[Surfside] Don't scoff at the bandwidth of a VW Microbus full of 8-track tapes
Thu, 10 Oct 2002 12:00:56 -0500
The Packaging of Video on Demand
By PETER WAYNER
It has been a long-cherished dream of the digital age: video on demand.
That's the term used for the delivery of cinema-quality movies to
television households, with each consumer choosing what to watch and
when to watch it.
But the technical challenges have been a deterrent. The main obstacle
for cable systems has been creating and maintaining a sufficiently large
database of movies. The problem for Internet systems has been network
circuits too narrow to carry data files the size of movies, which can be
four billion to nine billion bytes each.
In the last year, though, a flourishing digital video-on-demand market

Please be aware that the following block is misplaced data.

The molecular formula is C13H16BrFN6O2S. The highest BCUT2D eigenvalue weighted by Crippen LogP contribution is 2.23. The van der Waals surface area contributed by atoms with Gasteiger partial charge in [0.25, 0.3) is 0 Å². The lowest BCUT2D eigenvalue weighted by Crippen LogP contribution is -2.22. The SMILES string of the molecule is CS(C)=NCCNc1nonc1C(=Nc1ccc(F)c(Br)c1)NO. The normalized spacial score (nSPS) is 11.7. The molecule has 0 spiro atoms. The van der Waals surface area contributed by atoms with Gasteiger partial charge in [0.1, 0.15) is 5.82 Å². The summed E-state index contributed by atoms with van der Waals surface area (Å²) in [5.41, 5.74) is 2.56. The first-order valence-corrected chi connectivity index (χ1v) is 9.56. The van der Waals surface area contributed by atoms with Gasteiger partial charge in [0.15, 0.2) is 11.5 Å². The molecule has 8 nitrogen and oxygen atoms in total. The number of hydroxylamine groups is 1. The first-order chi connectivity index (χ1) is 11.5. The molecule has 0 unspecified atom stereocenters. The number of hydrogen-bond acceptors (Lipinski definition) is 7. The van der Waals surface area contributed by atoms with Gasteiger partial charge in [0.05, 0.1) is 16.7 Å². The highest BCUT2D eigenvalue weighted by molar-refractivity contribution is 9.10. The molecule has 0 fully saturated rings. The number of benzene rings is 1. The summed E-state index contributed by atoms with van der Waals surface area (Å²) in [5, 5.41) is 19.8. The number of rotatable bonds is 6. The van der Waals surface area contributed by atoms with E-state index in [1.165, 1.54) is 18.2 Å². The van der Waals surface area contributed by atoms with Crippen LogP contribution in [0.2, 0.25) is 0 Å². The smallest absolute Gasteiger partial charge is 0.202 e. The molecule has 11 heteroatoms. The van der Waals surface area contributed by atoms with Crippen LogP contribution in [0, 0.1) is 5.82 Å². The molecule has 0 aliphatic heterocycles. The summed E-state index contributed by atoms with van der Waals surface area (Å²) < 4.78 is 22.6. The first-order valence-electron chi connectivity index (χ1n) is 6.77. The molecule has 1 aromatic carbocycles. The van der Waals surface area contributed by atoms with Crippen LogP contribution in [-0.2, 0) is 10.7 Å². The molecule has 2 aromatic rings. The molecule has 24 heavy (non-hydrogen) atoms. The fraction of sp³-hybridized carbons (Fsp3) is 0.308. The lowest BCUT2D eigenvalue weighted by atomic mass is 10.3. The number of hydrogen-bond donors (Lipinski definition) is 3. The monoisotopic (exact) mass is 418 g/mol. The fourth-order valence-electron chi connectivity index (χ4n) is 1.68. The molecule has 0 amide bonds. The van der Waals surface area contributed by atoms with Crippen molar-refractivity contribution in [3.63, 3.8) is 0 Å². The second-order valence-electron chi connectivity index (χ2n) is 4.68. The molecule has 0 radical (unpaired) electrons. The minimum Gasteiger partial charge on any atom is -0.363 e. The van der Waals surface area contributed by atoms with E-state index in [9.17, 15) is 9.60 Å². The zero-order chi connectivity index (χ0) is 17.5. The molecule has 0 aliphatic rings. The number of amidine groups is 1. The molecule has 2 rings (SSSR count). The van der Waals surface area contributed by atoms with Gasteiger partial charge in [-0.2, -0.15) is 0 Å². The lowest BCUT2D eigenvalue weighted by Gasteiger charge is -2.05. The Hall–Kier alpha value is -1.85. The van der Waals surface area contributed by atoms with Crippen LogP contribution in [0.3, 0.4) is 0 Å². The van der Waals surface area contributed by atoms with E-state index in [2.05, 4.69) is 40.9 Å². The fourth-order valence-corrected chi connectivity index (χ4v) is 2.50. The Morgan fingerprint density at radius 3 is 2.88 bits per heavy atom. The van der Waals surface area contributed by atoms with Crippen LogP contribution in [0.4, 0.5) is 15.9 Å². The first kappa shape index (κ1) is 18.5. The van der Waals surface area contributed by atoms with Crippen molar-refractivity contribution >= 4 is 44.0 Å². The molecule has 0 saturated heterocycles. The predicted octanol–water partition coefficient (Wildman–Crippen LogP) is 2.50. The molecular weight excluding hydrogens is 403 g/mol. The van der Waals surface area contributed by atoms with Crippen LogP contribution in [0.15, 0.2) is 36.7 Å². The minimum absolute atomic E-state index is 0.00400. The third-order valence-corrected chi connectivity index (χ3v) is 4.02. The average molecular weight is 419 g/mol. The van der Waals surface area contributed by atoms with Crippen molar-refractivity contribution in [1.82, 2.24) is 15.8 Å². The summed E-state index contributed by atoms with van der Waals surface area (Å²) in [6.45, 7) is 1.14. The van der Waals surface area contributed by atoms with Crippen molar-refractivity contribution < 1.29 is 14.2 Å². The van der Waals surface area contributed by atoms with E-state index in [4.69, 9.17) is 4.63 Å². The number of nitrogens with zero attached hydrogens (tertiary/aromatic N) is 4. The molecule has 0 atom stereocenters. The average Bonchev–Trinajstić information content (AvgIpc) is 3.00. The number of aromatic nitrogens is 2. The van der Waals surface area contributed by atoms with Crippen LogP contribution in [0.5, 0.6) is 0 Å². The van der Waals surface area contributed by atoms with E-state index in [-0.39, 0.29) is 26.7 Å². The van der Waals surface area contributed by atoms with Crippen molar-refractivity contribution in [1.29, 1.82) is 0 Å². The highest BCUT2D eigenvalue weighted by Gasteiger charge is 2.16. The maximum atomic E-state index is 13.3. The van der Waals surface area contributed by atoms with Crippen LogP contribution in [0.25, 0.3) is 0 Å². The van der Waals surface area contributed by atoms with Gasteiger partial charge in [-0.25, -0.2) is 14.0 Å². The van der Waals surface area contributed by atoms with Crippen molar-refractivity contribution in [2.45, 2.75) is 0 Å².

has developed, thanks to the least probable of carriers: the United
States Postal Service.
Because of cost advantages and, in some cases, even an edge in speed,
the Postal Service, FedEx and other physical delivery services now seem
to be the dominant mechanism for bringing data-rich digital content, on
demand, into the nation's households.
[ ... ]
Assuming that the average disc Netflix sends out contains 8 gigabytes,
that one company alone may be mailing out about 1,500 trillion bytes, or
terabytes, each day.
Estimates vary on how much data the Internet carries in North America
each day. RHK, a research company in San Francisco, says the number
exceeds 4,000 terabytes, while Professor Odlyzko argues that the
Internet daily traffic flow is only about 2,000 terabytes -- or only
about a third more data than the amount Netflix ships.
[ .... ]